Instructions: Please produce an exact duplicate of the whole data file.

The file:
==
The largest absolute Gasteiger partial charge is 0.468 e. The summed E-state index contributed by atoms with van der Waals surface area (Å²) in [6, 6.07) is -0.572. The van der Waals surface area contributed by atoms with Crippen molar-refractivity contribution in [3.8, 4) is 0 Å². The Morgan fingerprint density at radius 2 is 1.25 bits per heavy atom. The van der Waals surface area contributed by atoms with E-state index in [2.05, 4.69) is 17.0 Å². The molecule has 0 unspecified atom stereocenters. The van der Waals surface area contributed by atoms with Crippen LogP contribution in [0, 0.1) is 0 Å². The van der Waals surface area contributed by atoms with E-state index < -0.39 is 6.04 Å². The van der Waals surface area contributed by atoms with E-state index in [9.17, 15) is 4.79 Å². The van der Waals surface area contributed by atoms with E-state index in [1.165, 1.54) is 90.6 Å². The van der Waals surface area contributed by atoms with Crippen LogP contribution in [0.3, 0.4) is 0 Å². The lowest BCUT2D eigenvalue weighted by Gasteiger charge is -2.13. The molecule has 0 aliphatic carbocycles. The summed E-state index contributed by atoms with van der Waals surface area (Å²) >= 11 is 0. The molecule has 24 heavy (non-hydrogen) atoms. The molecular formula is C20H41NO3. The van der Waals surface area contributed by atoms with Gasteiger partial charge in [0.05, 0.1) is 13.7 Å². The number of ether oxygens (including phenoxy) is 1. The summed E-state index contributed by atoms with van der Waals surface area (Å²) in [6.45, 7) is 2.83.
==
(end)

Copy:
The largest absolute Gasteiger partial charge is 0.468 e. The summed E-state index contributed by atoms with van der Waals surface area (Å²) in [6, 6.07) is -0.572. The van der Waals surface area contributed by atoms with Crippen molar-refractivity contribution in [3.8, 4) is 0 Å². The Morgan fingerprint density at radius 2 is 1.25 bits per heavy atom. The van der Waals surface area contributed by atoms with E-state index in [2.05, 4.69) is 17.0 Å². The molecule has 0 unspecified atom stereocenters. The van der Waals surface area contributed by atoms with Crippen LogP contribution in [0, 0.1) is 0 Å². The van der Waals surface area contributed by atoms with E-state index < -0.39 is 6.04 Å². The van der Waals surface area contributed by atoms with E-state index in [9.17, 15) is 4.79 Å². The van der Waals surface area contributed by atoms with E-state index in [1.165, 1.54) is 90.6 Å². The van der Waals surface area contributed by atoms with Crippen LogP contribution in [0.3, 0.4) is 0 Å². The lowest BCUT2D eigenvalue weighted by Gasteiger charge is -2.13. The molecule has 0 aliphatic carbocycles. The summed E-state index contributed by atoms with van der Waals surface area (Å²) >= 11 is 0. The molecule has 24 heavy (non-hydrogen) atoms. The molecular formula is C20H41NO3. The van der Waals surface area contributed by atoms with Gasteiger partial charge in [0.05, 0.1) is 13.7 Å². The number of ether oxygens (including phenoxy) is 1. The summed E-state index contributed by atoms with van der Waals surface area (Å²) in [6.45, 7) is 2.83.